TYSON FURY says he plans to retire while Dillian Whyte is calling foul play and wants a rematch. It seems unlikely, when all is said and done, that Whyte will be Fury’s last opponent or Whyte will get anywhere near Fury again.

At 33 years old, Fury looks to be at his peak. It was suggested in this publication last week that both fighters might already be in decline. That could be the case for Whyte, 34, who was beaten conclusively and ultimately finished by a huge uppercut in round six. It was just the latest in a long line of punishing encounters that Whyte has endured, although this one, unlike the rest, was completely one-sided. His subsequent claim that the shove that followed the hellacious blow is actually what did the damage (because it caused him to hit his head on the canvas) is a terrible excuse but the type that often comes from the mouths of the brave but humbled boxer. Don’t judge him too harshly for that.

After all, Deontay Wilder, enraged after being beaten so conclusively by Fury in their rematch, struggled for a long time to come to terms with such a public battering. A thrashing so complete that it’s almost impossible for the proud but vanquished loser to comprehend. That horrible concoction of confusion, shame and disappointment should hereby be known as the Tyson Fury Effect.

It must be said that I was wrong to suggest the world heavyweight champion had seen better days. He is fighting with more spite and all-round excellence than at any point in his career. And though I don’t doubt for one second that he was sincere in his post-fight address to the media, when he essentially eulogised his life and career, it seems improbable that the lure of the ring, and the kind of high level combat in which he thrives so elegantly, won’t be able to tempt him back.

Fury insists he’s made a promise to his wife, Paris. A promise he plans to keep. It was one he made in the immediate aftermath of his third fight with Deontay Wilder only for Frank Warren to offer him a homecoming showdown at Wembley Stadium. He couldn’t turn that down, he said. It follows then that the promise of an even bigger fight – a legacy-defining fight – against the winner of the Oleksandr Usyk-Anthony Joshua rematch will be difficult to refuse, too.

For now, Fury believes that he can keep at bay the demons that turned his life upside down the last time he walked away from boxing. He will continue to train every day, as opposed to drinking himself stupid every day, and with excursions into WWE and some sort of exhibition with MMA star Francis Ngannou also on the cards, it’s certainly feasible that he could busy himself for the next six months or so. But what then? Peace will be almost impossible to find when the noise for him to return to boxing is at its most deafening.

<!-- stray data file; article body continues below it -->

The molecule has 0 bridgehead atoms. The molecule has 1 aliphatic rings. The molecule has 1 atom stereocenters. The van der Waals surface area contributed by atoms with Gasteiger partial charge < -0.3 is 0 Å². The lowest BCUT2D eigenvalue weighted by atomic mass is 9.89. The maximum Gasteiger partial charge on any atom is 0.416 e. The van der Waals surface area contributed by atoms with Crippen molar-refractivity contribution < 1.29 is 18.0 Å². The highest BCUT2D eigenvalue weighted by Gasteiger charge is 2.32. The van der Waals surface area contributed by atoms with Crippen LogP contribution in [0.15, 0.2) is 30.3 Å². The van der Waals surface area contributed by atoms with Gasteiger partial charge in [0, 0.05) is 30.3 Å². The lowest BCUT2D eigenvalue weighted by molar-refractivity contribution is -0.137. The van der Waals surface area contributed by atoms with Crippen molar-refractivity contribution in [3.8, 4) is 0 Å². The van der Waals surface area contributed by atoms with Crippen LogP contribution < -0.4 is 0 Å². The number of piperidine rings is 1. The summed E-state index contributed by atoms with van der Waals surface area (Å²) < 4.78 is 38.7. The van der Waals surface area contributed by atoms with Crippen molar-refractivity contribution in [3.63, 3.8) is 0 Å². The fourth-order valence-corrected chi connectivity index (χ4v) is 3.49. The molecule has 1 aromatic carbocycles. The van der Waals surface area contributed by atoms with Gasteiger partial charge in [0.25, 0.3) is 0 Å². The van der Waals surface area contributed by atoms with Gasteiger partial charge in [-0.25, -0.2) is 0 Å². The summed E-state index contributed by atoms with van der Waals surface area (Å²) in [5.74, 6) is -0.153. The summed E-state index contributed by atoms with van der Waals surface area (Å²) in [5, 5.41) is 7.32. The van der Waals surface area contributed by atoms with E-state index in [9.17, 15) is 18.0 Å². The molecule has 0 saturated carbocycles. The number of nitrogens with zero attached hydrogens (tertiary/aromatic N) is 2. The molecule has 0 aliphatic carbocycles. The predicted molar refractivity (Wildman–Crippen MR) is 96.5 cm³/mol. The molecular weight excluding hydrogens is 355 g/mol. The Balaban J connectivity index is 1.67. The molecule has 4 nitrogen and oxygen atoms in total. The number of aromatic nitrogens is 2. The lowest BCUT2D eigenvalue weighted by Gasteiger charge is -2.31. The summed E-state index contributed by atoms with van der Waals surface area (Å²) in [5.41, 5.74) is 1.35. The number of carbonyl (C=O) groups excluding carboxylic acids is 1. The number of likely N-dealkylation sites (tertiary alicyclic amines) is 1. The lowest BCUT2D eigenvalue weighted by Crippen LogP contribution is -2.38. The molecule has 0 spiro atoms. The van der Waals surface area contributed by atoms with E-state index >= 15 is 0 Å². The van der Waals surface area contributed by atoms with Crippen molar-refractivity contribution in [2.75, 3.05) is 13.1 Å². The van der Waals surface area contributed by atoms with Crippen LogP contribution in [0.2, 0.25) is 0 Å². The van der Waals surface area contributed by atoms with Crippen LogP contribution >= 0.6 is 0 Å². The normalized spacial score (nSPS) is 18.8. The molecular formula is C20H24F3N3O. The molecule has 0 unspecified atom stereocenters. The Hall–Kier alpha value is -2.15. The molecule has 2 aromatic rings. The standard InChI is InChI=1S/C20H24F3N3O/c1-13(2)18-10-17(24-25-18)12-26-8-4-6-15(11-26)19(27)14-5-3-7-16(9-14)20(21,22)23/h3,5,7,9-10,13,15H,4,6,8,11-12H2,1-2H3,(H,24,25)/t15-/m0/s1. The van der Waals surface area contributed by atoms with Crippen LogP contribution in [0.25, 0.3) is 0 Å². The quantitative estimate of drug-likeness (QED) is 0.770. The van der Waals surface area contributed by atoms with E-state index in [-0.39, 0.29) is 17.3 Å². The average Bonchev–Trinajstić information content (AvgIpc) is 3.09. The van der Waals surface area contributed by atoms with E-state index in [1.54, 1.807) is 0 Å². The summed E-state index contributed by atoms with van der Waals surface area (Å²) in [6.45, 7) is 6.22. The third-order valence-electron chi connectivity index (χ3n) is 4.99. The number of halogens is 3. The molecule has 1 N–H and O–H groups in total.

It’s easy for a boxer to retire, particularly on the back of a triumphant performance at Wembley Stadium. Easy, too, when unwelcome questions about his relationship with Daniel Kinahan are still fresh in his mind. He no doubt feels that he can live without the kind of hassle that a fight week nearly always brings. He must also be tired of how difficult it is just to step foot in the ring these days, so complicated and insanely drawn-out are the negotiations behind the scenes. Floyd Mayweather went through a phase where he would call it quits after nearly every fight; he would say he had nothing left to prove, insinuate that he hated the ‘boxing business’, that he wasn’t appreciated and he had more money than he knew what to do with. Six months later, he was back inside the ring after realising that staying retired is significantly harder than retiring in the first place.

The hope is that if a Fury ‘comeback’ is to occur, it happens sooner rather than later. He’s in the midst of his peak but that pinnacle will not last long. It won’t be stretched out by inactivity or assisted by injuring himself in a wrestling ring.

We don’t need to see him return in several years when the gifts he currently has at his disposal have long since expired. When the burning ‘what if’ questions become too much to bear.